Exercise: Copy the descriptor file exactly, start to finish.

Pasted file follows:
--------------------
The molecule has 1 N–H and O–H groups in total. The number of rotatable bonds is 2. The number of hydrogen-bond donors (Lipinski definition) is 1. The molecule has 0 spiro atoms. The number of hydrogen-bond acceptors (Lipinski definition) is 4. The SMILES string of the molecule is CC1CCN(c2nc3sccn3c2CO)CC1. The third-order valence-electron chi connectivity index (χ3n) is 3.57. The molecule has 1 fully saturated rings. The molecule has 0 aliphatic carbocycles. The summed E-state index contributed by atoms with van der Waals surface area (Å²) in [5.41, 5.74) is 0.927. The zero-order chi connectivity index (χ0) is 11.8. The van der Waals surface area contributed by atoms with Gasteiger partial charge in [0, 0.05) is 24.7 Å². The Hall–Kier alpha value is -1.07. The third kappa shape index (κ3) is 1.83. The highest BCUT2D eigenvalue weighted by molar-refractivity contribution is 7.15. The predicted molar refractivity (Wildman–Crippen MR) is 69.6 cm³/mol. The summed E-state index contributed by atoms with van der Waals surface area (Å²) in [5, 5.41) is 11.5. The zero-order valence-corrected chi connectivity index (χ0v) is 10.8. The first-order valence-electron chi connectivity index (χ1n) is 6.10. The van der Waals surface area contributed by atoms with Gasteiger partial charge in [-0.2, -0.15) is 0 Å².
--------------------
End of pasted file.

The molecule has 1 N–H and O–H groups in total. The number of rotatable bonds is 2. The number of hydrogen-bond donors (Lipinski definition) is 1. The molecule has 0 spiro atoms. The number of hydrogen-bond acceptors (Lipinski definition) is 4. The SMILES string of the molecule is CC1CCN(c2nc3sccn3c2CO)CC1. The third-order valence-electron chi connectivity index (χ3n) is 3.57. The molecule has 1 fully saturated rings. The molecule has 0 aliphatic carbocycles. The summed E-state index contributed by atoms with van der Waals surface area (Å²) in [5.41, 5.74) is 0.927. The zero-order chi connectivity index (χ0) is 11.8. The van der Waals surface area contributed by atoms with Gasteiger partial charge in [0, 0.05) is 24.7 Å². The Hall–Kier alpha value is -1.07. The third kappa shape index (κ3) is 1.83. The highest BCUT2D eigenvalue weighted by molar-refractivity contribution is 7.15. The predicted molar refractivity (Wildman–Crippen MR) is 69.6 cm³/mol. The summed E-state index contributed by atoms with van der Waals surface area (Å²) in [5, 5.41) is 11.5. The zero-order valence-corrected chi connectivity index (χ0v) is 10.8. The first-order valence-electron chi connectivity index (χ1n) is 6.10. The van der Waals surface area contributed by atoms with Gasteiger partial charge in [-0.2, -0.15) is 0 Å².